The U.S. Dollar Index tracks the strength of the dollar against a basket of major currencies. DXY was originally developed by the U.S. Federal Reserve in 1973 to provide an external bilateral trade-weighted average value of the U.S. dollar against global currencies. U.S. Dollar Index goes up when the U.S. dollar gains "strength" (value), compared to other currencies. The following six currencies are used to calculate the index:
Euro (EUR) 57.6% weight
Japanese yen (JPY) 13.6% weight
Pound sterling (GBP) 11.9% weight
Canadian dollar (CAD) 9.1% weight
Swedish krona (SEK) 4.2% weight
Swiss franc (CHF) 3.6% weight
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Popular thoughts and analysis from traders watching this symbol at the moment.
It’s Fed Day and all eyes will be on Jay Powell who will update on the Federal Reserve’s rate decision.
The greenback was hesitant on its next move right after CPI arrived, ending up pretty much unchanged.
The greenback is sitting tight in forex deals ahead of the much-hyped nonfarm payrolls figures.
The greenback pared back some gains over the past few days with rival currencies speeding up a bit.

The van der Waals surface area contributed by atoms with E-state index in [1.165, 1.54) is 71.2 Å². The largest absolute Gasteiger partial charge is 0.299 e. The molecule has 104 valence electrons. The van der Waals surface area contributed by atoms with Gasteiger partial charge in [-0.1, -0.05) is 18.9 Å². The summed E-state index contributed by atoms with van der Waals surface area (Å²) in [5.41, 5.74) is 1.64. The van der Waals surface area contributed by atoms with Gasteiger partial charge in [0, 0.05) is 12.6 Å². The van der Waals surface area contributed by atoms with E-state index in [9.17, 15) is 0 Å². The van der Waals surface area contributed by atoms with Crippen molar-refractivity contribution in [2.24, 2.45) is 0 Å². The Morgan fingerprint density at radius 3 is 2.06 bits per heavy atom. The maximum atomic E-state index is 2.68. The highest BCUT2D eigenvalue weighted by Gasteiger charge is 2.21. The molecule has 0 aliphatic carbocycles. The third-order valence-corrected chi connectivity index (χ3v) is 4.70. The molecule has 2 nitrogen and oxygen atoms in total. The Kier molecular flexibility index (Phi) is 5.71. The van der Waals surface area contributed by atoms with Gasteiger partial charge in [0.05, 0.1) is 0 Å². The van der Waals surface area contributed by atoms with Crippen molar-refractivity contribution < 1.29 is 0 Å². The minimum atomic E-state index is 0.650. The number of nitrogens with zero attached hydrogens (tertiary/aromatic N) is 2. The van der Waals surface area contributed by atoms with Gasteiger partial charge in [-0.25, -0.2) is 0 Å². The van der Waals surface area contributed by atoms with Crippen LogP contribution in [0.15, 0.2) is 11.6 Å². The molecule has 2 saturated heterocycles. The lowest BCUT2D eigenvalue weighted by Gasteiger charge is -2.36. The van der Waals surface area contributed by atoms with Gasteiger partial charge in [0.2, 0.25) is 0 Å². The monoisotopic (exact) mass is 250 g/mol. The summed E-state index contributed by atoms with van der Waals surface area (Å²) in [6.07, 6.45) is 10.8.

US Consumer Confidence data fell below estimates, shaking the greenback out of whack.
After declining almost consistently since November, the DXY has been slowly regaining some of its strength.
New economic data shows some signs that the beast that is inflation might be beginning to be tamed.
US jobs data has helped major indexes out of a recent slump, but the dollar hasn’t fared as well.
The mighty greenback reminds us what makes it mighty, bouncing back from its recent slouch while others fall into the red.
The dollar is going from strength to strength as the market anxiously awaits news from the FOMC just after Putin gives an update on Russia.
The dollar is steamrolling its way through the FX market with such strength that government officials from around the world are having to get vocal about it.
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